Uh, I don't believe you need to keep updating the OAM with $4014, it should stay up from the PPU constantly accessing it. So, I guess if you turn the PPU off the OAM might decay or something.

After all, BB H&S, only updates the OAM if a sprite moves (if any of the 256 bytes of the $4014 "sprite page"), so if nothing with sprites change the game won't update sprites. Interestingly though, while Big Bird talks, his beak animates and the game constantly updates sprite ram via $4014, while using $4011 to make him talk.


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 Post subject:
PostPosted: Wed Apr 27, 2005 8:36 pm 
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Quote:
The problem is 7-bit RAW PCM, which requires the program to manually write the waveform to a particular register 1 byte at a time. Such NSFs would have to be designed to loop forever within their init routine or something, which the NSF format itself does not strictly allow (and, as such, most players do not support it). THIS is what is used by Skate or Die II/Battletoads/etc.


Well, then someone should make a better mousetrap, err NES sound format. Call it NSF 2.0 or something, but it must support raw PCM. Any good emulator should support that method of sound generation. Even my crappy NESclone can play raw samples without a problem while mangling the most basic tunes. I'm sure there are more such tunes than all the songs contained with the VRC-VII chip only used for one game (meaning its worth the trouble.) Rob Hubbard's Skate or Die II intro is almost as good as his Skate or Die intro for the C64.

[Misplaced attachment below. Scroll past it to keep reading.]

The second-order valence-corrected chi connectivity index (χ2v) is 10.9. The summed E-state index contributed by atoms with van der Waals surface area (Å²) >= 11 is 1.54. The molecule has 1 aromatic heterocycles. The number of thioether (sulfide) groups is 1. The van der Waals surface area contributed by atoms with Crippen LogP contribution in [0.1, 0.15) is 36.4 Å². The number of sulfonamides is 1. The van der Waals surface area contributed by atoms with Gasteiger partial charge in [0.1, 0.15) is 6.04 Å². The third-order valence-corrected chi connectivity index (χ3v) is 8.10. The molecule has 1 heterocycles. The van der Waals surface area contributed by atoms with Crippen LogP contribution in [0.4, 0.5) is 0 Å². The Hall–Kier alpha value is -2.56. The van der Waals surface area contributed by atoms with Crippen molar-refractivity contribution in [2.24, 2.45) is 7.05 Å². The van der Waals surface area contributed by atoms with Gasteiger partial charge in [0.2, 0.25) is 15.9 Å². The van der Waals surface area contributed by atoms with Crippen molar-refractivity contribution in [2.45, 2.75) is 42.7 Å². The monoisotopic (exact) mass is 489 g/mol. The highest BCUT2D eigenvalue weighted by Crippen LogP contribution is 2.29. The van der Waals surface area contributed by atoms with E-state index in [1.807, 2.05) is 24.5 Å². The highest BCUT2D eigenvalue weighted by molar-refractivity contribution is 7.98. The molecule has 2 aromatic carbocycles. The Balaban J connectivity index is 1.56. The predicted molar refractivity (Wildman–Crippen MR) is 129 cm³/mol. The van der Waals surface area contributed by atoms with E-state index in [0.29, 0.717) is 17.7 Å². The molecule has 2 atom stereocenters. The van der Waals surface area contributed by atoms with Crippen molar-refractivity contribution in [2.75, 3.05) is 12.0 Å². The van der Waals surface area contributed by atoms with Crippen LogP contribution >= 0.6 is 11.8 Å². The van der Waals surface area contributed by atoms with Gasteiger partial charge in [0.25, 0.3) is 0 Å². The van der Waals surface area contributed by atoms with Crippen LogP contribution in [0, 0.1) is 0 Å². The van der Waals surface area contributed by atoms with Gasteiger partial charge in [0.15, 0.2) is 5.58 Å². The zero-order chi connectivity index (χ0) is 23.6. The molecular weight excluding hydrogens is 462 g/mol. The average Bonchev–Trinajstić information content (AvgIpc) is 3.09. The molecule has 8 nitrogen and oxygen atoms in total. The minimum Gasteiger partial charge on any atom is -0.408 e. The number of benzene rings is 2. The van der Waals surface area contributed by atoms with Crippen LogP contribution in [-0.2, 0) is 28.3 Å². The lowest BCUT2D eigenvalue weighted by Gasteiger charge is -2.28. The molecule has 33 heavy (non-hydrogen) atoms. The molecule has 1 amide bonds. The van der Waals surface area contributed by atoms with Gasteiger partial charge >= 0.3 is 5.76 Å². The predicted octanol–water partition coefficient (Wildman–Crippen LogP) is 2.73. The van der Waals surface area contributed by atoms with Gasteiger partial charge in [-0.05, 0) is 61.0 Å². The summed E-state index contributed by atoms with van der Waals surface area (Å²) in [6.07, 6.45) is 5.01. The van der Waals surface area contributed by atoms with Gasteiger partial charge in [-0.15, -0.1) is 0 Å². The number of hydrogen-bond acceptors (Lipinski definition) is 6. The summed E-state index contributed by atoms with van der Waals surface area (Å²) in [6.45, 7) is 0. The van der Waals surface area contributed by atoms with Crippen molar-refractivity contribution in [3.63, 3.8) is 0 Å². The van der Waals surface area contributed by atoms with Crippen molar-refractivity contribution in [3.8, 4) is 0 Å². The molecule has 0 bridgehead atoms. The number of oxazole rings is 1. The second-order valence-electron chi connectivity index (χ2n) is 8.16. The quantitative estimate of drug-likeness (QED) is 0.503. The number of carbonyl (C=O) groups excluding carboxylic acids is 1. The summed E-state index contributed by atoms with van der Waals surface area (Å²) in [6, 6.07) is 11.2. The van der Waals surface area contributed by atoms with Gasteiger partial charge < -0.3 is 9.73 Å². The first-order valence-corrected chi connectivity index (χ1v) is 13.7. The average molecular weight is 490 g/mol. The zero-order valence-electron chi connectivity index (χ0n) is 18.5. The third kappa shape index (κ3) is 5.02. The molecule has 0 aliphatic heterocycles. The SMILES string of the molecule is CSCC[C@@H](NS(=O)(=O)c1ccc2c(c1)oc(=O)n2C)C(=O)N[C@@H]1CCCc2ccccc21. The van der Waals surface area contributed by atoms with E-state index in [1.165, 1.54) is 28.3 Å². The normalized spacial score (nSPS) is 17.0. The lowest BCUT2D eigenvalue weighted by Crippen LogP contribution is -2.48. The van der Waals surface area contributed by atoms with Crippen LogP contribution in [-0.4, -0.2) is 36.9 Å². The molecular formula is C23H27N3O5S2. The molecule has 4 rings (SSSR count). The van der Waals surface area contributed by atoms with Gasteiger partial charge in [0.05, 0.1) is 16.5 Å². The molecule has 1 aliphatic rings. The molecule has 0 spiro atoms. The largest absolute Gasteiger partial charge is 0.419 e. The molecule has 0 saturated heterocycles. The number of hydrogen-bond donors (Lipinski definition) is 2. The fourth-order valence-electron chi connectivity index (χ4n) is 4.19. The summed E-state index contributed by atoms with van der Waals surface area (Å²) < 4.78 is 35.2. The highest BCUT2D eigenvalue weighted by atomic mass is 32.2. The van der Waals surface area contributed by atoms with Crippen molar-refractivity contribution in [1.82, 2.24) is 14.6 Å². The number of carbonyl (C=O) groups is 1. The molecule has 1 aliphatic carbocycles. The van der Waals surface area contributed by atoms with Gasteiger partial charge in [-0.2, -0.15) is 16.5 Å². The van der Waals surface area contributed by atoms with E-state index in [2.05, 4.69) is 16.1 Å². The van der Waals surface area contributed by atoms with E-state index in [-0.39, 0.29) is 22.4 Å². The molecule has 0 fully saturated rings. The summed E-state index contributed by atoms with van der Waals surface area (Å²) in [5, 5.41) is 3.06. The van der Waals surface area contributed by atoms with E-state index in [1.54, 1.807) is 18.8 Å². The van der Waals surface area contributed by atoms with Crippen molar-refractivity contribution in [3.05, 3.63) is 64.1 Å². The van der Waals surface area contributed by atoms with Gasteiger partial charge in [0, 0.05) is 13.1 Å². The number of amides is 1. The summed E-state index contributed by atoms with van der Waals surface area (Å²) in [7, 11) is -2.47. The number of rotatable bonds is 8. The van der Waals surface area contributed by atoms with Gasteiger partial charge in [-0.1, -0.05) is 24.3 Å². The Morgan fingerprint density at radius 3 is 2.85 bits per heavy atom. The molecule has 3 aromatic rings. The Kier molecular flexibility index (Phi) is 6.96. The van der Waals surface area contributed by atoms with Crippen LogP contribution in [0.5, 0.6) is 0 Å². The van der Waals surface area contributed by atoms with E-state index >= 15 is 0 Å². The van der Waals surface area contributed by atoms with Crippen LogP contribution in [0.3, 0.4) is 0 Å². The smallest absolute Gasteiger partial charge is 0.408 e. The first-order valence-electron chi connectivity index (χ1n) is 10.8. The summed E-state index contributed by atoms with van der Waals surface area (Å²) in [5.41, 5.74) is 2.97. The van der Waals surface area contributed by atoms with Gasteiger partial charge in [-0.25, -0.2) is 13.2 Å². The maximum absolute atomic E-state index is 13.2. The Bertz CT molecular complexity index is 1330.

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 Post subject:
PostPosted: Thu Apr 28, 2005 7:13 pm 
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I'm sure there are more such tunes than all the songs contained with the VRC-VII chip only used for one game (meaning its worth the trouble.)

Hahaha! That's always amused me too.

It's trivial to support NSF code which uses all the CPU time rather than running every 1/60 second. My guess is that the trouble is with ripping the songs in the first place, since the sample playback code would probably be mixed in with the main code.


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 Post subject:
PostPosted: Thu Apr 28, 2005 9:51 pm 
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blargg wrote: